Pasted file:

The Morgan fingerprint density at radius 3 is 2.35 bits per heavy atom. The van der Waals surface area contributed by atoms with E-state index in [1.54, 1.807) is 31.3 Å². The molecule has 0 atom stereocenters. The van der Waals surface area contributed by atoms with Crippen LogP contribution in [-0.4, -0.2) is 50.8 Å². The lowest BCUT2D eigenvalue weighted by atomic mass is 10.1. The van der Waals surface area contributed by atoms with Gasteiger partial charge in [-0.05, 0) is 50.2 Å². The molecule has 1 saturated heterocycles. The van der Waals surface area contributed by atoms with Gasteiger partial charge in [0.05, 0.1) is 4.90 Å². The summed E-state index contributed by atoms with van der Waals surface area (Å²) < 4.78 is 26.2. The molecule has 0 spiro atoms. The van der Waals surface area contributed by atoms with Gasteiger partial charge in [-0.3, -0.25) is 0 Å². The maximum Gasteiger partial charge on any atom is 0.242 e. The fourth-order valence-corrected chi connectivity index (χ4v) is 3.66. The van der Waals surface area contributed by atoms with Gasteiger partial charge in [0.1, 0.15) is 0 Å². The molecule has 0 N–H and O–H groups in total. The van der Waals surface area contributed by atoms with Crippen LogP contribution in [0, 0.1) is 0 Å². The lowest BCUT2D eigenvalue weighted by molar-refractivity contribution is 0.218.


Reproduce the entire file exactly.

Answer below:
The Morgan fingerprint density at radius 3 is 2.35 bits per heavy atom. The van der Waals surface area contributed by atoms with E-state index in [1.54, 1.807) is 31.3 Å². The molecule has 0 atom stereocenters. The van der Waals surface area contributed by atoms with Crippen LogP contribution in [-0.4, -0.2) is 50.8 Å². The lowest BCUT2D eigenvalue weighted by atomic mass is 10.1. The van der Waals surface area contributed by atoms with Gasteiger partial charge in [-0.05, 0) is 50.2 Å². The molecule has 1 saturated heterocycles. The van der Waals surface area contributed by atoms with Gasteiger partial charge in [0.05, 0.1) is 4.90 Å². The summed E-state index contributed by atoms with van der Waals surface area (Å²) < 4.78 is 26.2. The molecule has 0 spiro atoms. The van der Waals surface area contributed by atoms with Gasteiger partial charge in [-0.3, -0.25) is 0 Å². The maximum Gasteiger partial charge on any atom is 0.242 e. The fourth-order valence-corrected chi connectivity index (χ4v) is 3.66. The van der Waals surface area contributed by atoms with Gasteiger partial charge in [0.1, 0.15) is 0 Å². The molecule has 0 N–H and O–H groups in total. The van der Waals surface area contributed by atoms with Crippen LogP contribution in [0, 0.1) is 0 Å². The lowest BCUT2D eigenvalue weighted by molar-refractivity contribution is 0.218.